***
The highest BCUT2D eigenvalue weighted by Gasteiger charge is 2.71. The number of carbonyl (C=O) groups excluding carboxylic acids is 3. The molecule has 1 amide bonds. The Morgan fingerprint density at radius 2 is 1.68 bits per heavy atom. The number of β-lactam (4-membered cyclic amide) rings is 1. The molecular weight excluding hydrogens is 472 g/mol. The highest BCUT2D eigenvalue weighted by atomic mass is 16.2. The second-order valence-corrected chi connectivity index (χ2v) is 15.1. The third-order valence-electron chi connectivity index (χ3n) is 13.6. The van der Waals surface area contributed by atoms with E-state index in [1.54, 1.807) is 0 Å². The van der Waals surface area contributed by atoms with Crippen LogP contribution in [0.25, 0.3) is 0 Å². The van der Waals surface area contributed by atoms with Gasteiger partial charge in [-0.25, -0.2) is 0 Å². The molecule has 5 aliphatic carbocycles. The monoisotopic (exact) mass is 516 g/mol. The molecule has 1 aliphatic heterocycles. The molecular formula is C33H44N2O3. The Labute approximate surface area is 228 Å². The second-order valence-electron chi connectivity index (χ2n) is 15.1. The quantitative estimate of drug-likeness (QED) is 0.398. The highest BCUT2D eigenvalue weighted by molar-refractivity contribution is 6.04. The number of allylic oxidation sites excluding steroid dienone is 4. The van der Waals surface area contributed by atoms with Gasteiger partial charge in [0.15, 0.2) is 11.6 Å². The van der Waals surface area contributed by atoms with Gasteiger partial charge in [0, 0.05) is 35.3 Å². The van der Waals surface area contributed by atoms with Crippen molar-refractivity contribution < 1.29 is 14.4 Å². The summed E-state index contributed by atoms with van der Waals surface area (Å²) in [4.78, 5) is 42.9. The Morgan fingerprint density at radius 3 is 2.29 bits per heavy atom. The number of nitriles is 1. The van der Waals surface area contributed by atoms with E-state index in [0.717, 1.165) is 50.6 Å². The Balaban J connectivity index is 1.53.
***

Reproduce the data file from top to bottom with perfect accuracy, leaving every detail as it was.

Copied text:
The highest BCUT2D eigenvalue weighted by Gasteiger charge is 2.71. The number of carbonyl (C=O) groups excluding carboxylic acids is 3. The molecule has 1 amide bonds. The Morgan fingerprint density at radius 2 is 1.68 bits per heavy atom. The number of β-lactam (4-membered cyclic amide) rings is 1. The molecular weight excluding hydrogens is 472 g/mol. The highest BCUT2D eigenvalue weighted by atomic mass is 16.2. The second-order valence-corrected chi connectivity index (χ2v) is 15.1. The third-order valence-electron chi connectivity index (χ3n) is 13.6. The van der Waals surface area contributed by atoms with E-state index in [1.54, 1.807) is 0 Å². The van der Waals surface area contributed by atoms with Crippen LogP contribution in [0.25, 0.3) is 0 Å². The van der Waals surface area contributed by atoms with Gasteiger partial charge in [-0.25, -0.2) is 0 Å². The molecule has 5 aliphatic carbocycles. The monoisotopic (exact) mass is 516 g/mol. The molecule has 1 aliphatic heterocycles. The molecular formula is C33H44N2O3. The Labute approximate surface area is 228 Å². The second-order valence-electron chi connectivity index (χ2n) is 15.1. The quantitative estimate of drug-likeness (QED) is 0.398. The highest BCUT2D eigenvalue weighted by molar-refractivity contribution is 6.04. The number of allylic oxidation sites excluding steroid dienone is 4. The van der Waals surface area contributed by atoms with Gasteiger partial charge in [0.15, 0.2) is 11.6 Å². The van der Waals surface area contributed by atoms with Gasteiger partial charge in [0, 0.05) is 35.3 Å². The van der Waals surface area contributed by atoms with Crippen molar-refractivity contribution < 1.29 is 14.4 Å². The summed E-state index contributed by atoms with van der Waals surface area (Å²) in [4.78, 5) is 42.9. The Morgan fingerprint density at radius 3 is 2.29 bits per heavy atom. The number of nitriles is 1. The van der Waals surface area contributed by atoms with E-state index in [0.717, 1.165) is 50.6 Å². The Balaban J connectivity index is 1.53.